New laws introduced to curb alcohol harm have failed to make a dent on ED admissions, new research has found.
The study, released today, showed that around one in 14 ED attendances presented immediately after alcohol consumption or as a short-term effect of drinking and that rate had remained the same over a four-year period.
The findings come amid warnings alcohol is now the cheapest it's ever been, with calls for further restrictions.
Data for the study was collected in two waves - the first was in 2013, when legislation that gave local councils greater power to restrict the sale of alcohol had not come into affect, and the second in 2017 when the law changes were in place.
In 2017, about 25 per cent of those alcohol-related admissions had consumed more than 15 standard drinks before admission to ED and 18 per cent had consumed more than 20 drinks.
Head researcher James Foulds said that showed that the people who were presenting for alcohol-related reasons were consuming a very high amount.
"And you'd think these were people stumbling out of bars at 2am in the morning but the majority had actually bought alcohol from a liquor store or supermarket and were drinking at a private location," he said.
The Sale and Supply of Alcohol Act 2012 allowed local councils the right to adopt their own alcohol policies, which could cover anything from the number and location of licenced premises to trading hours and one-way door restrictions.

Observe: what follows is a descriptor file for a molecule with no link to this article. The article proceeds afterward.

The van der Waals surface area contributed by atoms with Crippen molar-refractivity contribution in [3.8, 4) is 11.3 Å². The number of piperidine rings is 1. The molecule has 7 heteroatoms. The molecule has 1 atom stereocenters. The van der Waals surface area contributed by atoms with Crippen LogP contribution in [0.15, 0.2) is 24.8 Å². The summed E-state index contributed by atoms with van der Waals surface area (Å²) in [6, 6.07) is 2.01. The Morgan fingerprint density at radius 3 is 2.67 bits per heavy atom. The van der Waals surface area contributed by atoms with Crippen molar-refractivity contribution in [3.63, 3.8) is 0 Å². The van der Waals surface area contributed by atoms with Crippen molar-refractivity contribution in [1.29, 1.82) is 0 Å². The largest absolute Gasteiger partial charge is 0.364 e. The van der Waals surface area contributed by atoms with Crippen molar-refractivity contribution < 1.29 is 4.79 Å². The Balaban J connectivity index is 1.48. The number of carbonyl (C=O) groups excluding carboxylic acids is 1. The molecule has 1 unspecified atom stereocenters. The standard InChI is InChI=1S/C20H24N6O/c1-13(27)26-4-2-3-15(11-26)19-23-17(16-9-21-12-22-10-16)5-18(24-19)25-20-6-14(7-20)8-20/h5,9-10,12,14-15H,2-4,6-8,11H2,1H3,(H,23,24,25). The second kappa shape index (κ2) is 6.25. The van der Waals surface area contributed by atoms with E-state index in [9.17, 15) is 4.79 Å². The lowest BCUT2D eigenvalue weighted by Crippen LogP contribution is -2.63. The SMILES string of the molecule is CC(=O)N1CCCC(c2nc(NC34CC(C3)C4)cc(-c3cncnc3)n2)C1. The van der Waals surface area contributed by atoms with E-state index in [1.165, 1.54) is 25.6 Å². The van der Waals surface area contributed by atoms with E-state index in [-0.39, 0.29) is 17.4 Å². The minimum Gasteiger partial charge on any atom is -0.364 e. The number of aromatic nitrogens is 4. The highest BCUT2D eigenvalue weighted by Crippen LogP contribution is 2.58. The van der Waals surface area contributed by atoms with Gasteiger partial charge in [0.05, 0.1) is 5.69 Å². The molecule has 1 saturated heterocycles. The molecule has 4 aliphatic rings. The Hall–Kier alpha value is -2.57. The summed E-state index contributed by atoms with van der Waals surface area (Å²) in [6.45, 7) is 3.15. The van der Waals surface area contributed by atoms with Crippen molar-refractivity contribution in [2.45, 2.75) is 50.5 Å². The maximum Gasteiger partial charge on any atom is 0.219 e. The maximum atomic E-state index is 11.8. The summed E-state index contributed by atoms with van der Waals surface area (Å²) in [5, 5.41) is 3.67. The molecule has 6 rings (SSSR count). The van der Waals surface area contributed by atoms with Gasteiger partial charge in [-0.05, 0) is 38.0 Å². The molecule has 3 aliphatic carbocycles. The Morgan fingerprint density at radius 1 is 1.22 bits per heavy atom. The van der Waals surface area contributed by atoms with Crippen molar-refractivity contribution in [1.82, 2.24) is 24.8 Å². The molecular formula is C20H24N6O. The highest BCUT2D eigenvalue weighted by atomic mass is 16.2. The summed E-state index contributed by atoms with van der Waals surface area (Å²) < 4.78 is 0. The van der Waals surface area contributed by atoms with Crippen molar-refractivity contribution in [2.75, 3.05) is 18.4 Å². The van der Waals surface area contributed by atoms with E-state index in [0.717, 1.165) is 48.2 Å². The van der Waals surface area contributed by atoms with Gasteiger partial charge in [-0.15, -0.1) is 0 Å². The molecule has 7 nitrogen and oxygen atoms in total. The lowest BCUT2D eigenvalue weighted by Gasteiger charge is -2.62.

But the problem was those policies could still be contested in court which was preventing local regulations from being implemented, said Foulds who led the University of Otago study.
The 2012 act also restricted alcohol promotions, tightened trading hours and enforced parental consent to supply liquor to minors.
But Alcohol Health Watch executive director Dr Nicki Jackson said those laws didn't include any evidence-based measures that the law commissioner recommended.
"We've seen alcohol become more affordable than ever before and we are paying the cost for that in our emergency departments," Jackson said.
Jackson said these findings were not surprising and it was a major issue happening nationwide.
"What we have seen is a shift away from on-licensed liquor to cheap liquor available at off-licensed premises.
"The difference off-licence and on-license prices is now huge and putting alcohol next to bread and milk normalises the product."
Christchurch Hospital ED senior doctor Scott Pearson said the study was very accurate to what he was seeing every day at work.
"We still see quite a lot of alcohol affected individuals that are predominantly after hours and that hasn't changed in the last five years."
He said the ED had had more than 5,000 alcohol-related admissions a year and more lately that's been in addition to synthetic cannabis.
"These people are very difficult to manage, they put themselves and other people at enormous risk. It is a huge concern," Pearson said.
Health Minister David Clark said it was "disturbing but unsurprising" there had been no reduction in alcohol-related presentations at emergency departments.
"New Zealand continues to face significant challenges with alcohol," he said.
"Addressing these long standing challenges will require a significant change in attitude across our communities.
"Until then, the Ministry of Health will continue to review its messaging regarding alcohol in order to help reduce alcohol-related harm."